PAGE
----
Weaning Off Of Phenobarbital Again – The Right Way

A few years ago (in 2018), I tried to get off of phenobarbital with another doctor. However, it was a frightening experience for me and my family. My doctor at the time did not have any bedside manner, nor did she try to titrate me off the medication. She took me off cold turkey.

Coming off phenobarbital for epilepsy

Being taking off of a barbiturate like phenobarbital, which is a controlled substance, takes time. My doctor at the time took me off phenobarbital drastically.

It shocked my body. I had been on this medication over 20 years. I was given a medication to supplement for phenobarbital. I had to endure with what my body was going through.

I became fragile. In a sense of I couldn't get angry, or I'd have a seizure. If I'd cry, I'd have a seizure. Any signs of emotions, I'd have a seizure.

Why did my doctor take me off cold turkey?

I spoke with my doctor, and she said all of this was normal and I just felt like it wasn’t. At this point in time, I was praying every day that God keep me. Because I couldn't control my emotions and I did not know when I'd have a seizure.

I had a bad seizure one night and I ended up unconscious. My parents found me on the floor. The next morning, I woke up I had a huge knot on my head. I went to the emergency room and I had a concussion.

As a result of the concussion, I got rid of that doctor and got back on the phenobarbital. But I knew I had to find a better medication.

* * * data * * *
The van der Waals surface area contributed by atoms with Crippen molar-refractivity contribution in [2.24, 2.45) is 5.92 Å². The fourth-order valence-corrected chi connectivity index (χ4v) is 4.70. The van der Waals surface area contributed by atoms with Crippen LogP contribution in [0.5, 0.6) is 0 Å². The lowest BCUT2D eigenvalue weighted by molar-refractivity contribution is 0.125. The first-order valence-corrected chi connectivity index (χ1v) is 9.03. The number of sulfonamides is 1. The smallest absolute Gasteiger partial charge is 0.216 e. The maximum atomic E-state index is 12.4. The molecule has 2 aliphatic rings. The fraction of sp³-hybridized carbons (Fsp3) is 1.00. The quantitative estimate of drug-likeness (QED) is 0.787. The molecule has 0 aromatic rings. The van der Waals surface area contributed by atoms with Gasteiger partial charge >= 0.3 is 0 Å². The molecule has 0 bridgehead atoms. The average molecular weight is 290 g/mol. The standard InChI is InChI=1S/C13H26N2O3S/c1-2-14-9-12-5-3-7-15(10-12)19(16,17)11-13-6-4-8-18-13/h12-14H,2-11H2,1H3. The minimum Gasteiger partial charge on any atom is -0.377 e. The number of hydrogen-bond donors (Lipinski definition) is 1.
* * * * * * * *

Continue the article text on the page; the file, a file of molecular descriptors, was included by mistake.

Weaning off phenobarbital correctly

In April, I decided to finally get off my phenobarbital medication again. This was a decision I made because I had been on this medication over 20 years and I was starting to have long-term side effects that were affecting my body. And if I ever want to have children, it would be extremely hard for me to do so on this medication.

My current doctor and I have met and came up with a plan. I like the fact that I sat with my doctor for 2-plus hours talking about my medication and why I wanted to change. She listened to every concern that I had. I felt heard by her.

Titrating off slowly to avoid seizures

We came up with a plan for me to effectively come off phenobarbital within a year and a half.

Don't get me wrong, I had moments of wanting to quit this process, but my doctor has been there every step of the way. I can message her, and she responds quickly. She really an amazing support on this journey.

Coming off phenobarbital for epilepsy is hard

The first few months, were tough. I was increasing my zonisamide while I was decreasing my phenobarbital. My body was out of wack, but not as crazy as the first time I tried to get off. I just didn’t feel like myself. I was going through night sweats and real flu-like symptoms for about a month from the phenobarbital withdrawals.

Now I've overcame those side effects. However, I have new side effects from zonisamide that I do not welcome. I have absence seizures that may disrupt my day. It depends on the seizure.

The goal is a healthy life without phenobarbital

This is a journey I am still going through. It has been an ongoing process for several months.

The goal is to have a healthy life after getting off of phenobarbital. It is a process that I am fully committed to. It's hard at times, but it's worth it.

By providing your email address, you are agreeing to our privacy policy.

This article represents the opinions, thoughts, and experiences of the author; none of this content has been paid for by any advertiser. The EpilepsyDisease.com team does not recommend or endorse any products or treatments discussed herein. Learn more about how we maintain editorial integrity here.

Join the conversation

Please read our rules before commenting.

Community Poll

Have you taken our In America Survey yet?